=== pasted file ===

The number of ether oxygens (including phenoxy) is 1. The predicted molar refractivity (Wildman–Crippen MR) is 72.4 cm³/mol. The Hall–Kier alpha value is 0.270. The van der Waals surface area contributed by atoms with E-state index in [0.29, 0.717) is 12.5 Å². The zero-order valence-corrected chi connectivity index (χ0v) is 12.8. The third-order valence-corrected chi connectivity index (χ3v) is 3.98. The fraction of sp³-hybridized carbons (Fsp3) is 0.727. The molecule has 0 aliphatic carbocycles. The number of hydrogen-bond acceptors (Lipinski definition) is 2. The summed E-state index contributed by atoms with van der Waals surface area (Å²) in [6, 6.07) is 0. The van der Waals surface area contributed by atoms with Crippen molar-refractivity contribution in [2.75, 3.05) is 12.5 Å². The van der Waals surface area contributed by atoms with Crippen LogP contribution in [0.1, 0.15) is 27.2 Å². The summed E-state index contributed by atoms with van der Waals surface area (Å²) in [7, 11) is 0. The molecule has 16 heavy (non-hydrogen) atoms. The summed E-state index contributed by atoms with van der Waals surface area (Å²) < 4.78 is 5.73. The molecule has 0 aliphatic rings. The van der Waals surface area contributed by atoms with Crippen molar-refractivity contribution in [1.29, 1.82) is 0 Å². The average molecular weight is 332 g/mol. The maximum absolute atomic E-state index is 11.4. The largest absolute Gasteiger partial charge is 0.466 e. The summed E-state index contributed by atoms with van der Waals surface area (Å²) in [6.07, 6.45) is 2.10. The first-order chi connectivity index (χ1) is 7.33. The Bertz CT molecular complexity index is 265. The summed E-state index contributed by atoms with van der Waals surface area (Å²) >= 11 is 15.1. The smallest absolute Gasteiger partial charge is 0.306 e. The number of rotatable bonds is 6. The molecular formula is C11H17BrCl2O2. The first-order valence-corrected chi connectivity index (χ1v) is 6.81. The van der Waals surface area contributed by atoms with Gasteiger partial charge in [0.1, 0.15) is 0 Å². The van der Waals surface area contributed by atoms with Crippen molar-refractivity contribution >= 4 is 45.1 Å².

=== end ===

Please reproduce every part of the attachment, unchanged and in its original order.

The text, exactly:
The number of ether oxygens (including phenoxy) is 1. The predicted molar refractivity (Wildman–Crippen MR) is 72.4 cm³/mol. The Hall–Kier alpha value is 0.270. The van der Waals surface area contributed by atoms with E-state index in [0.29, 0.717) is 12.5 Å². The zero-order valence-corrected chi connectivity index (χ0v) is 12.8. The third-order valence-corrected chi connectivity index (χ3v) is 3.98. The fraction of sp³-hybridized carbons (Fsp3) is 0.727. The molecule has 0 aliphatic carbocycles. The number of hydrogen-bond acceptors (Lipinski definition) is 2. The summed E-state index contributed by atoms with van der Waals surface area (Å²) in [6, 6.07) is 0. The van der Waals surface area contributed by atoms with Crippen molar-refractivity contribution in [2.75, 3.05) is 12.5 Å². The van der Waals surface area contributed by atoms with Crippen LogP contribution in [0.1, 0.15) is 27.2 Å². The summed E-state index contributed by atoms with van der Waals surface area (Å²) in [7, 11) is 0. The molecule has 16 heavy (non-hydrogen) atoms. The summed E-state index contributed by atoms with van der Waals surface area (Å²) < 4.78 is 5.73. The molecule has 0 aliphatic rings. The van der Waals surface area contributed by atoms with Crippen molar-refractivity contribution in [1.29, 1.82) is 0 Å². The average molecular weight is 332 g/mol. The maximum absolute atomic E-state index is 11.4. The largest absolute Gasteiger partial charge is 0.466 e. The summed E-state index contributed by atoms with van der Waals surface area (Å²) in [6.07, 6.45) is 2.10. The first-order chi connectivity index (χ1) is 7.33. The Bertz CT molecular complexity index is 265. The summed E-state index contributed by atoms with van der Waals surface area (Å²) >= 11 is 15.1. The smallest absolute Gasteiger partial charge is 0.306 e. The number of rotatable bonds is 6. The molecular formula is C11H17BrCl2O2. The first-order valence-corrected chi connectivity index (χ1v) is 6.81. The van der Waals surface area contributed by atoms with Gasteiger partial charge in [0.1, 0.15) is 0 Å². The van der Waals surface area contributed by atoms with Crippen molar-refractivity contribution >= 4 is 45.1 Å².